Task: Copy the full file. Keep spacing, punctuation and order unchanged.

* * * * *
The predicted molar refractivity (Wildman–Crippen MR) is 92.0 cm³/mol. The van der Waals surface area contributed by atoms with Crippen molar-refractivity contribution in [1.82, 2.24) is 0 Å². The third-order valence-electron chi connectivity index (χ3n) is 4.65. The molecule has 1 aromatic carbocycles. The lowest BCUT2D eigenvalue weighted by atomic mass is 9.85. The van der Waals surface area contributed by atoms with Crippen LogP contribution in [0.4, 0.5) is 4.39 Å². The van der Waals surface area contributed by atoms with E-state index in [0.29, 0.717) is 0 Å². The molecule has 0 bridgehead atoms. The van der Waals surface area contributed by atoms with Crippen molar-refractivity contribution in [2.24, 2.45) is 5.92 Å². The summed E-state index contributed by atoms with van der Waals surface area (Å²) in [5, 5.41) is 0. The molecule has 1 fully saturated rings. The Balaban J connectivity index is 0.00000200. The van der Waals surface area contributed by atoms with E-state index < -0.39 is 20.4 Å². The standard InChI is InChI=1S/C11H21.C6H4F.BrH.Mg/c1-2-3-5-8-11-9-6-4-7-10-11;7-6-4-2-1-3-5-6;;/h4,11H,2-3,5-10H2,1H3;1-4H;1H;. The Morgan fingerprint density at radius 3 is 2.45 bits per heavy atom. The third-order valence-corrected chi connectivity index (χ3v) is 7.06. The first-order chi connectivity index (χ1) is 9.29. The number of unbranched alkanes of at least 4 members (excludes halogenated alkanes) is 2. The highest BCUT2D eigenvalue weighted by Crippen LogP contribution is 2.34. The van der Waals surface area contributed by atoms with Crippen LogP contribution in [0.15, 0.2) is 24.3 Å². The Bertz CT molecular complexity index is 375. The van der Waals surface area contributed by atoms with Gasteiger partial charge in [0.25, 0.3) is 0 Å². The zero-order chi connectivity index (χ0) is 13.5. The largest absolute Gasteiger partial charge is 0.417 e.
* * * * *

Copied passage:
The predicted molar refractivity (Wildman–Crippen MR) is 92.0 cm³/mol. The van der Waals surface area contributed by atoms with Crippen molar-refractivity contribution in [1.82, 2.24) is 0 Å². The third-order valence-electron chi connectivity index (χ3n) is 4.65. The molecule has 1 aromatic carbocycles. The lowest BCUT2D eigenvalue weighted by atomic mass is 9.85. The van der Waals surface area contributed by atoms with Crippen LogP contribution in [0.4, 0.5) is 4.39 Å². The van der Waals surface area contributed by atoms with E-state index in [0.29, 0.717) is 0 Å². The molecule has 0 bridgehead atoms. The van der Waals surface area contributed by atoms with Crippen molar-refractivity contribution in [2.24, 2.45) is 5.92 Å². The summed E-state index contributed by atoms with van der Waals surface area (Å²) in [5, 5.41) is 0. The molecule has 1 fully saturated rings. The Balaban J connectivity index is 0.00000200. The van der Waals surface area contributed by atoms with E-state index < -0.39 is 20.4 Å². The standard InChI is InChI=1S/C11H21.C6H4F.BrH.Mg/c1-2-3-5-8-11-9-6-4-7-10-11;7-6-4-2-1-3-5-6;;/h4,11H,2-3,5-10H2,1H3;1-4H;1H;. The Morgan fingerprint density at radius 3 is 2.45 bits per heavy atom. The third-order valence-corrected chi connectivity index (χ3v) is 7.06. The first-order chi connectivity index (χ1) is 9.29. The number of unbranched alkanes of at least 4 members (excludes halogenated alkanes) is 2. The highest BCUT2D eigenvalue weighted by Crippen LogP contribution is 2.34. The van der Waals surface area contributed by atoms with Crippen LogP contribution in [0.15, 0.2) is 24.3 Å². The Bertz CT molecular complexity index is 375. The van der Waals surface area contributed by atoms with Gasteiger partial charge in [0.25, 0.3) is 0 Å². The zero-order chi connectivity index (χ0) is 13.5. The largest absolute Gasteiger partial charge is 0.417 e.